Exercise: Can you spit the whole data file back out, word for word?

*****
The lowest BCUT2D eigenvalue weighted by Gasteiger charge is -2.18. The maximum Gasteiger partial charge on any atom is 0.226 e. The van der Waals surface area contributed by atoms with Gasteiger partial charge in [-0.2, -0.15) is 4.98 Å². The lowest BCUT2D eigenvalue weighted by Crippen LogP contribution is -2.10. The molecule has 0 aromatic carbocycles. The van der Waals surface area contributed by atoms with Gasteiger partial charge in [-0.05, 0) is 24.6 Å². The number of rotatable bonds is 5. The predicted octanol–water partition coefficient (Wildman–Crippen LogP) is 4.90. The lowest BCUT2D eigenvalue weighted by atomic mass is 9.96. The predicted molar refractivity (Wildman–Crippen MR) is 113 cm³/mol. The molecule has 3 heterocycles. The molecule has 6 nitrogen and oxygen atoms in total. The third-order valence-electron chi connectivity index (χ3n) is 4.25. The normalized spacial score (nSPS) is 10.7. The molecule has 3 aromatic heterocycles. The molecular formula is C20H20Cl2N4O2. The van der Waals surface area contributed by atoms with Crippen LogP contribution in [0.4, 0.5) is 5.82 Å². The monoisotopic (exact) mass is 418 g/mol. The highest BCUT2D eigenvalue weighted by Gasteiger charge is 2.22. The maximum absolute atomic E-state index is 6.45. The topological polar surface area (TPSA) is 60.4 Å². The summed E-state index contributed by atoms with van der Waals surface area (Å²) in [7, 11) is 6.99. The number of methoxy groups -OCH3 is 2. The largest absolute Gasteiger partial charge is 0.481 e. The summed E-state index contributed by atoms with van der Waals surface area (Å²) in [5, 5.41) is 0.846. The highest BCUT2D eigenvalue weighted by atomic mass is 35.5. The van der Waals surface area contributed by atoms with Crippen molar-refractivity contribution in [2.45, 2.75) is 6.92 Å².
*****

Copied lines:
The lowest BCUT2D eigenvalue weighted by Gasteiger charge is -2.18. The maximum Gasteiger partial charge on any atom is 0.226 e. The van der Waals surface area contributed by atoms with Gasteiger partial charge in [-0.2, -0.15) is 4.98 Å². The lowest BCUT2D eigenvalue weighted by Crippen LogP contribution is -2.10. The molecule has 0 aromatic carbocycles. The van der Waals surface area contributed by atoms with Gasteiger partial charge in [-0.05, 0) is 24.6 Å². The number of rotatable bonds is 5. The predicted octanol–water partition coefficient (Wildman–Crippen LogP) is 4.90. The lowest BCUT2D eigenvalue weighted by atomic mass is 9.96. The predicted molar refractivity (Wildman–Crippen MR) is 113 cm³/mol. The molecule has 3 heterocycles. The molecule has 6 nitrogen and oxygen atoms in total. The third-order valence-electron chi connectivity index (χ3n) is 4.25. The normalized spacial score (nSPS) is 10.7. The molecule has 3 aromatic heterocycles. The molecular formula is C20H20Cl2N4O2. The van der Waals surface area contributed by atoms with Crippen LogP contribution in [0.4, 0.5) is 5.82 Å². The monoisotopic (exact) mass is 418 g/mol. The highest BCUT2D eigenvalue weighted by Gasteiger charge is 2.22. The maximum absolute atomic E-state index is 6.45. The topological polar surface area (TPSA) is 60.4 Å². The summed E-state index contributed by atoms with van der Waals surface area (Å²) in [7, 11) is 6.99. The number of methoxy groups -OCH3 is 2. The largest absolute Gasteiger partial charge is 0.481 e. The summed E-state index contributed by atoms with van der Waals surface area (Å²) in [5, 5.41) is 0.846. The highest BCUT2D eigenvalue weighted by atomic mass is 35.5. The van der Waals surface area contributed by atoms with Crippen molar-refractivity contribution in [2.45, 2.75) is 6.92 Å².